Online Intermediaries and the Consumption of Polarized and Inaccurate News During the 2016 Presidential Election
AbstractDuring the 2016 Presedential Election, citizens consumed news in fundamentally different ways than in the past.
Online news took on new prominence, but the biggest change was likely the central role of social media.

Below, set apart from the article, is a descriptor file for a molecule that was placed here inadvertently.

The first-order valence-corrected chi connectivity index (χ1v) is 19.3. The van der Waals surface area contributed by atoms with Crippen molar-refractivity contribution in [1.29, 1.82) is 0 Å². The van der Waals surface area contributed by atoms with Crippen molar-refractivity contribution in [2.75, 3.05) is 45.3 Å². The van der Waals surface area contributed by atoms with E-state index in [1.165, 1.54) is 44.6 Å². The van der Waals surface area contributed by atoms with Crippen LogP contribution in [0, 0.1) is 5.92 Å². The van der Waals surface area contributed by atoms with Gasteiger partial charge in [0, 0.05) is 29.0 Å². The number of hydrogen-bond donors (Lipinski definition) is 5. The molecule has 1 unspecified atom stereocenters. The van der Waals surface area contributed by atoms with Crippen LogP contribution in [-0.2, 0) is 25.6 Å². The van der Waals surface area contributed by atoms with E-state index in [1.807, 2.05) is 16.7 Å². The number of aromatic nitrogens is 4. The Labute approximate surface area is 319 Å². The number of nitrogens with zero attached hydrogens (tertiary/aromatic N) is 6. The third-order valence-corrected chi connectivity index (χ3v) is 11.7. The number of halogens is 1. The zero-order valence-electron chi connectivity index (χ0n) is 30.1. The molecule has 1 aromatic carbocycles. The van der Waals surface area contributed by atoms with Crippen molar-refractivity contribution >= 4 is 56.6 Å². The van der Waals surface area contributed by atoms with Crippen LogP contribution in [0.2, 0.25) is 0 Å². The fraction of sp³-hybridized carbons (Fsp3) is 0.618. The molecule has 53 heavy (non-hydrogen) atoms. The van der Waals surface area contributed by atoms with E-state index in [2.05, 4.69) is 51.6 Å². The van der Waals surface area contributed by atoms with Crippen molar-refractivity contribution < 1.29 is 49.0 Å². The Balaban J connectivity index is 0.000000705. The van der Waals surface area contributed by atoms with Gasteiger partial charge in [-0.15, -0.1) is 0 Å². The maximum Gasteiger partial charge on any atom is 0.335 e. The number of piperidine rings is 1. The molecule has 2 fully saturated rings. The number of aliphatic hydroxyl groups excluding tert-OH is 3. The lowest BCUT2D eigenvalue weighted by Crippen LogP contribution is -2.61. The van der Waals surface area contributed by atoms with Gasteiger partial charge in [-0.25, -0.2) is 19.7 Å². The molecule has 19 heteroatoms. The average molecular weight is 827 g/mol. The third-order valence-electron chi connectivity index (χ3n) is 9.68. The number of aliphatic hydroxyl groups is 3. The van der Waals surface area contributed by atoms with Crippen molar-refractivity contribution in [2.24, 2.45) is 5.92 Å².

A number of research questions emerge, such as, how important were fake and highly polarized news articles during the U.S. election? Which groups consumed it? Did they consume only one-sided news, or did they consume both left and right leaning news? How did consumers get exposed to fake and polarized news? In this paper, we analyze these questions using panel data about consumer behavior on web browsers and mobile phones. We find that fake and polarized news were significant factors for subsets of the population, particularly right-leaning readers, older readers, and readers of social media. Social Media was responsible for a large share of fake news reading. We also look at the demographics of news reading; race is a strong predictor for reading, where Black readers are much less likely to read fake news, and also much less likely to visit the campaign website for Donald Trump. Gender is a strong predictor of visiting Hillary Clinton's campaign website and particularly for visiting donation pages, while is is less important for predicting Trump website visits.